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Barriers to Entering Forestry Sector Must be Reviewed

May 27, 2015 | Uncategorised | 0 comments

May 27th 2015

ICSA president Patrick Kent has said that the replanting rule and the protection of the hen harrier are serious barriers to farmers diversifying into forestry.

“The compulsion to replant land after clearfelling is discouraging many farmers, particularly those on good land, from getting involved in forestry,” he said. “If such farmers had the option of returning their land to grass after a single crop of trees, this might prompt more of them to go down that route.”
“Forestry can be a very profitable enterprise, and farmers may find that they want to continue in it long-term, but at least removing the compulsion to re-plant offers them the security of knowing they or their children can return to other types of farming if they wish to do so in the future.”

“The hen harrier is a serious issue in whole swathes of the country where land is particularly suited to growing conifers and not suitable for many other farming systems, and where the forestry option could provide farmers with a much-needed extra source of income if it were not for the stringent regulations on hen harrier protection.”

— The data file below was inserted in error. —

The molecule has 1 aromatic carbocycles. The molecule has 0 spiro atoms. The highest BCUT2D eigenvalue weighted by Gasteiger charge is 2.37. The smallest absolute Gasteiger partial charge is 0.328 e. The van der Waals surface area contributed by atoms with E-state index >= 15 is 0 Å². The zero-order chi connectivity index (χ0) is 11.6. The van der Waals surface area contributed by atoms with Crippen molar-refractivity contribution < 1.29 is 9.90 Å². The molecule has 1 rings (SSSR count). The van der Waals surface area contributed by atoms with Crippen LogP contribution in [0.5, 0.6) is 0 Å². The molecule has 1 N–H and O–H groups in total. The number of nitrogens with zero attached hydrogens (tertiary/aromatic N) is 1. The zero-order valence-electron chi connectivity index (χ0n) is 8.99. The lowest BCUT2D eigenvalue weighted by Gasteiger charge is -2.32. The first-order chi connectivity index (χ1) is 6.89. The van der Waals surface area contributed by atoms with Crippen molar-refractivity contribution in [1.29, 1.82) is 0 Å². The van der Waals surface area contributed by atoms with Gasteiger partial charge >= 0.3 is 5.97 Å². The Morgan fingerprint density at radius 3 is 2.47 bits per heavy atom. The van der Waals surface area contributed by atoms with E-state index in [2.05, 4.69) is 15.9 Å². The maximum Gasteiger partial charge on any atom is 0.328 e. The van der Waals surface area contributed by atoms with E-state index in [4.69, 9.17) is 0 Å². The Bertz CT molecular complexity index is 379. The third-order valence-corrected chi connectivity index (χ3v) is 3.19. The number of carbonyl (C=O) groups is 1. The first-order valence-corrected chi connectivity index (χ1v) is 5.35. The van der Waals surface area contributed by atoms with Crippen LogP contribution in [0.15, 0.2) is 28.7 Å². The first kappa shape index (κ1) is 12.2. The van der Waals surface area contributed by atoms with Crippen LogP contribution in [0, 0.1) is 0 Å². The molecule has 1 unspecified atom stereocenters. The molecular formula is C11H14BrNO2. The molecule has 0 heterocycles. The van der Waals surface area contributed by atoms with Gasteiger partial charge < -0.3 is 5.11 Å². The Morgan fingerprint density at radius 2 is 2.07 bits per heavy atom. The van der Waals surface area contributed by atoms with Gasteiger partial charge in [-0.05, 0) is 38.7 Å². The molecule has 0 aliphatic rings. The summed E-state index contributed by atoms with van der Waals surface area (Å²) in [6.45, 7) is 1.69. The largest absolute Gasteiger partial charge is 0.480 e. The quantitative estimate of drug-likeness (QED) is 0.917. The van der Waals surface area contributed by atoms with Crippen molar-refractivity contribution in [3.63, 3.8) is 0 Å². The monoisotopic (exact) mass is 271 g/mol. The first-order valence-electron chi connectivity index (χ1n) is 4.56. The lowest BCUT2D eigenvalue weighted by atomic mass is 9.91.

“ICSA is now calling on Minister Coveney to review these two issues immediately with a view to encouraging more farmers to get involved in forestry,” concluded Mr. Kent.

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ICSA Tillage chair Gavin Carberry has said Minister McConalogue must put money on the table if the decline in the area under tillage is to be reversed. “The tillage sector is in dire need of a significant and multi-year financial boost which must be delivered if the Department are serious about meeting the target of increasing the tillage area to 400,000ha by 2030 as part of the Climate Action Plan,” he said.

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